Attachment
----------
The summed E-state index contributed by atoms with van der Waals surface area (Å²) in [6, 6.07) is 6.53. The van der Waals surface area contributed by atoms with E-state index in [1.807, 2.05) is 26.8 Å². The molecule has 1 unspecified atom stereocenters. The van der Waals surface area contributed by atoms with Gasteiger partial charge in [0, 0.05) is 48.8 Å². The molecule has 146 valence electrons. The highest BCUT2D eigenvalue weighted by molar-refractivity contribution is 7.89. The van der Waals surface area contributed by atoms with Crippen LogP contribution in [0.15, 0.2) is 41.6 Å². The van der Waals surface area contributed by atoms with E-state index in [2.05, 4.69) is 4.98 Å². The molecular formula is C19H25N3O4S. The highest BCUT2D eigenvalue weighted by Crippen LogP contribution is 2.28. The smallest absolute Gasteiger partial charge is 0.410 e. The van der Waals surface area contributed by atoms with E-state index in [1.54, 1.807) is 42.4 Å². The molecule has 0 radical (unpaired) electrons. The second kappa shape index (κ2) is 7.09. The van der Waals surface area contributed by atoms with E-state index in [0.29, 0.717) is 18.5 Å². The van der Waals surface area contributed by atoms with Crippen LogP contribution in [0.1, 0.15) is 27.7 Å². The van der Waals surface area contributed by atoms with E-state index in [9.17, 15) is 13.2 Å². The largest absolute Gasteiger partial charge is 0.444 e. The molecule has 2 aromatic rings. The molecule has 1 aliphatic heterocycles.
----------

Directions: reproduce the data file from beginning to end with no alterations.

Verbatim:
The summed E-state index contributed by atoms with van der Waals surface area (Å²) in [6, 6.07) is 6.53. The van der Waals surface area contributed by atoms with E-state index in [1.807, 2.05) is 26.8 Å². The molecule has 1 unspecified atom stereocenters. The van der Waals surface area contributed by atoms with Gasteiger partial charge in [0, 0.05) is 48.8 Å². The molecule has 146 valence electrons. The highest BCUT2D eigenvalue weighted by molar-refractivity contribution is 7.89. The van der Waals surface area contributed by atoms with Crippen LogP contribution in [0.15, 0.2) is 41.6 Å². The van der Waals surface area contributed by atoms with E-state index in [2.05, 4.69) is 4.98 Å². The molecular formula is C19H25N3O4S. The highest BCUT2D eigenvalue weighted by Crippen LogP contribution is 2.28. The smallest absolute Gasteiger partial charge is 0.410 e. The van der Waals surface area contributed by atoms with E-state index in [1.54, 1.807) is 42.4 Å². The molecule has 0 radical (unpaired) electrons. The second kappa shape index (κ2) is 7.09. The van der Waals surface area contributed by atoms with E-state index in [0.29, 0.717) is 18.5 Å². The van der Waals surface area contributed by atoms with Crippen LogP contribution in [0.1, 0.15) is 27.7 Å². The van der Waals surface area contributed by atoms with E-state index in [9.17, 15) is 13.2 Å². The largest absolute Gasteiger partial charge is 0.444 e. The molecule has 2 aromatic rings. The molecule has 1 aliphatic heterocycles.